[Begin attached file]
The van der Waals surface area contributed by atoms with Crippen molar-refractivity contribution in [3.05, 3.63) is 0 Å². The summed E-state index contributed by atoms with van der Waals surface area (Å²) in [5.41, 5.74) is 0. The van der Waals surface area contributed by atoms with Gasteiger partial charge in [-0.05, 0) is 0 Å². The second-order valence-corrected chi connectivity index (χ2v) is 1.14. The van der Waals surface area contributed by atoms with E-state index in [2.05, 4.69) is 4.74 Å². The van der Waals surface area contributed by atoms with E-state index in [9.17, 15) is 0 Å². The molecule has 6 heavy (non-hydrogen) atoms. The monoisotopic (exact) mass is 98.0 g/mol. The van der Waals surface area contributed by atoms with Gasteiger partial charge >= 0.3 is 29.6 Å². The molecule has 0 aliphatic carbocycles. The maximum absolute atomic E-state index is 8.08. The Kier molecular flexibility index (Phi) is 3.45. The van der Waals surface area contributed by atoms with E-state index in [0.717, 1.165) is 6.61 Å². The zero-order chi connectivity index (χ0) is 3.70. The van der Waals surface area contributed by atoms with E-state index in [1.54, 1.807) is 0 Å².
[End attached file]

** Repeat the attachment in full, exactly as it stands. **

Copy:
The van der Waals surface area contributed by atoms with Crippen molar-refractivity contribution in [3.05, 3.63) is 0 Å². The summed E-state index contributed by atoms with van der Waals surface area (Å²) in [5.41, 5.74) is 0. The van der Waals surface area contributed by atoms with Gasteiger partial charge in [-0.05, 0) is 0 Å². The second-order valence-corrected chi connectivity index (χ2v) is 1.14. The van der Waals surface area contributed by atoms with E-state index in [2.05, 4.69) is 4.74 Å². The van der Waals surface area contributed by atoms with E-state index in [9.17, 15) is 0 Å². The molecule has 6 heavy (non-hydrogen) atoms. The monoisotopic (exact) mass is 98.0 g/mol. The van der Waals surface area contributed by atoms with Gasteiger partial charge >= 0.3 is 29.6 Å². The molecule has 0 aliphatic carbocycles. The maximum absolute atomic E-state index is 8.08. The Kier molecular flexibility index (Phi) is 3.45. The van der Waals surface area contributed by atoms with E-state index in [0.717, 1.165) is 6.61 Å². The zero-order chi connectivity index (χ0) is 3.70. The van der Waals surface area contributed by atoms with E-state index in [1.54, 1.807) is 0 Å².